Other flowers higher up the plant produce seed pods that do not bury themselves. The seeds in these pods are much smaller and are usually cooked before being eaten. They can be used in all the same ways as lentils and are a good source of protein[K]. The overall crop of these seeds is rather low and they are also fiddly to harvest[K].Root - cooked. The root is peeled, boiled and then eaten. Fleshy and nutritious according to one report, whilst another says that the root is too small to be of much importance in the diet. Our plants have only produced small and stringy roots[K].
Material usesThere are no material uses listed for Amphicarpaea bracteata.
Practical Plants is currently lacking information on propagation instructions of Amphicarpaea bracteata. Help us fill in the blanks! Edit this page to add your knowledge.
The young shoots in spring can be damaged by late frosts[K]. The hog peanut has occasionally been cultivated for its edible seed which has been used as a peanut substitute. Yields at present, however, are rather low[K]. Two types of blossom are produced by the plant - those produced from the leaf axils mostly abort but a few seeds are produced. Solitary, inconspicuous cleistogamous flowers are produced on thread-like stems near the root and, after flowering, the developing seedpods bury themselves into the soil in a manner similar to peanuts.This species has a symbiotic relationship with certain soil bacteria, these bacteria form nodules on the roots and fix atmospheric nitrogen. Some of this nitrogen is utilized by the growing plant but some can also be used by other plants growing nearby.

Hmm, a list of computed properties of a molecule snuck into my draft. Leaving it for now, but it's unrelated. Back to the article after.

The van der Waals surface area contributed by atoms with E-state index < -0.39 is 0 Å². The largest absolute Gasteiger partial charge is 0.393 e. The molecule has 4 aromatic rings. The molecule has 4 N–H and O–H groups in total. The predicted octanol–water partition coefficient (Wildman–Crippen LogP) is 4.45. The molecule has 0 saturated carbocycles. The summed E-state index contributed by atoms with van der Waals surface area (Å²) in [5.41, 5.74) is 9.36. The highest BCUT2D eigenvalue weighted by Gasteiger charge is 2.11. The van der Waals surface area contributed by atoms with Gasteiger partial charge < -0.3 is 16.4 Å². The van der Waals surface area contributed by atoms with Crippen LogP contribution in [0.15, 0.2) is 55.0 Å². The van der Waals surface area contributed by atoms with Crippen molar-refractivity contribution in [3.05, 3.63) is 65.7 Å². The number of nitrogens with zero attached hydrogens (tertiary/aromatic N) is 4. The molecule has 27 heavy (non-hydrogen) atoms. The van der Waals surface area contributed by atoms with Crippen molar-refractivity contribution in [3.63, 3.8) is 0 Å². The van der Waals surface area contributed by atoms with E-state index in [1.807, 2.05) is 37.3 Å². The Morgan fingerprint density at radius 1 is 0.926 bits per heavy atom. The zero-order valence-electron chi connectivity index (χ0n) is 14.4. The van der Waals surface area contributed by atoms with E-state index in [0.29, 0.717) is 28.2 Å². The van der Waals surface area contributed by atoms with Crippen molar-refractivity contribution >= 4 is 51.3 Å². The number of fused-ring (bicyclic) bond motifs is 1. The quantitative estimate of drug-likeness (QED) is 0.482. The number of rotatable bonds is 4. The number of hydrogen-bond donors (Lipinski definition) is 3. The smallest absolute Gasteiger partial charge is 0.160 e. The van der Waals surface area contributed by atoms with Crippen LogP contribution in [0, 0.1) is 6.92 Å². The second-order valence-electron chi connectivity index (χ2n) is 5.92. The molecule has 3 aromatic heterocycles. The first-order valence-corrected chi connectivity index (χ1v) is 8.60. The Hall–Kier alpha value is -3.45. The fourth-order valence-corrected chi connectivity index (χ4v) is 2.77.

Problems, pests & diseases
Associations & Interactions
There are no interactions listed for Amphicarpaea bracteata. Do you know of an interaction that should be listed here? to add it.
Polycultures & Guilds
This table shows all the data stored for this plant.
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- Diggs, Jnr. G.M.; Lipscomb. B. L. & O'Kennon. R. J [Illustrated Flora of North Central Texas] Botanical Research Institute, Texas. (1999-00-00)
- Fernald. M. L. Gray's Manual of Botany. American Book Co. (1950-00-00)
- Britton. N. L. Brown. A. An Illustrated Flora of the Northern United States and Canada Dover Publications. New York. ISBN 0-486-22642-5 (1970-00-00)
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